The justices probably will decide in the fall whether to resolve competing lower court decisions about the new health care law's requirement that employer-sponsored health plans include coverage of contraceptives.
An issue with a good chance to be heard involves the authority of police to search the contents of a cellphone found on someone they arrest. Justice Ruth Bader Ginsburg said over the summer that the right to privacy in the digital age "is bound to come up in many forms" in the years ahead.
The court may hear its first abortion case since 2007, a review of an Oklahoma law that would restrict the use of certain abortion-inducing drugs such as RU-486.
The campaign finance argument on Tuesday is the first major case on the calendar. The 5-4 decision in the Citizens United case in 2010 allowed corporations and labor unions to spend unlimited sums in support of or opposition to candidates, as long as the spending is independent of the candidates.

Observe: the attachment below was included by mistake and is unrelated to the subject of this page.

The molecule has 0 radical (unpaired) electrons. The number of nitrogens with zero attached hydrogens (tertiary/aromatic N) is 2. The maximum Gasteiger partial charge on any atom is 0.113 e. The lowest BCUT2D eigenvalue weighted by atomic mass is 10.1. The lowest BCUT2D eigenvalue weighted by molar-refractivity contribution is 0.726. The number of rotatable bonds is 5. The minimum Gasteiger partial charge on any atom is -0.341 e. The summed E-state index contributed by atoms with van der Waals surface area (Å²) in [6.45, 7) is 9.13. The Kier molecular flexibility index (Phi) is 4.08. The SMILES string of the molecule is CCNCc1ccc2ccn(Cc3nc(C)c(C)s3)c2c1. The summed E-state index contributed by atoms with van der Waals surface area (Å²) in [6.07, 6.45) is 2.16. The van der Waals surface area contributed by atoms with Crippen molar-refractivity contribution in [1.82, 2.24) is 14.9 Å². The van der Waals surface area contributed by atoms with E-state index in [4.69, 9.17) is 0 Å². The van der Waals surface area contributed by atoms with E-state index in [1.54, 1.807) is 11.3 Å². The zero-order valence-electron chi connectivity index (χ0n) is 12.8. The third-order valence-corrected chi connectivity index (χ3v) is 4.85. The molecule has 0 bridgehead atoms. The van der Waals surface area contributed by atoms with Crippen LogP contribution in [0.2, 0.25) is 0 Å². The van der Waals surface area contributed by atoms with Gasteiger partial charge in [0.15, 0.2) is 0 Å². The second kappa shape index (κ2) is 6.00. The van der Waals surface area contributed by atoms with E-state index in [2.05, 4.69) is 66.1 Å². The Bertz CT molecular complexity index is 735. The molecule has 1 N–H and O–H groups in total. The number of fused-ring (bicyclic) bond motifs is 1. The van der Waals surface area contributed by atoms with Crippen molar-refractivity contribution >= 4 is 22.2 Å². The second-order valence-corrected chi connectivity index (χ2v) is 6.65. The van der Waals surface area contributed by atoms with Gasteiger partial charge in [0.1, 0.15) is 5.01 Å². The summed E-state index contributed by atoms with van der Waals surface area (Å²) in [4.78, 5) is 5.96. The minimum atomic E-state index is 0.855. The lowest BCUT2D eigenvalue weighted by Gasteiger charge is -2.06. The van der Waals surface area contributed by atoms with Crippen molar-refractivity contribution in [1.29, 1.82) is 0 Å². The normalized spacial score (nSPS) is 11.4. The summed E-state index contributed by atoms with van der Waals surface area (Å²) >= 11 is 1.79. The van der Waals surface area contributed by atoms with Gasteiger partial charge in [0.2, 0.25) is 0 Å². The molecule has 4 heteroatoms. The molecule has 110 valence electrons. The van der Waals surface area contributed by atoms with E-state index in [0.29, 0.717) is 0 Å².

The new case, McCutcheon v. Federal Election Commission, is a challenge to the overall limits on what an individual may give to candidates, political parties and political action committees in a two-year federal election cycle, currently $48,600 to candidates and $123,600 in total. The $2,600 limit on contributions to a candidate is not at issue.
Since the Buckley v. Valeo decision in 1976, the court has looked more favorably on contribution limits than on spending restrictions because of the potential for corruption in large contributions. The big issue in the current case is whether the justices will be just as skeptical of limits on contributing as on spending.
Three justices, Anthony Kennedy, Antonin Scalia and Clarence Thomas, have signaled their willingness to do so. It remains to be seen whether Roberts and Justice Samuel Alito, the other two members of the Citizens United majority, are willing to go along.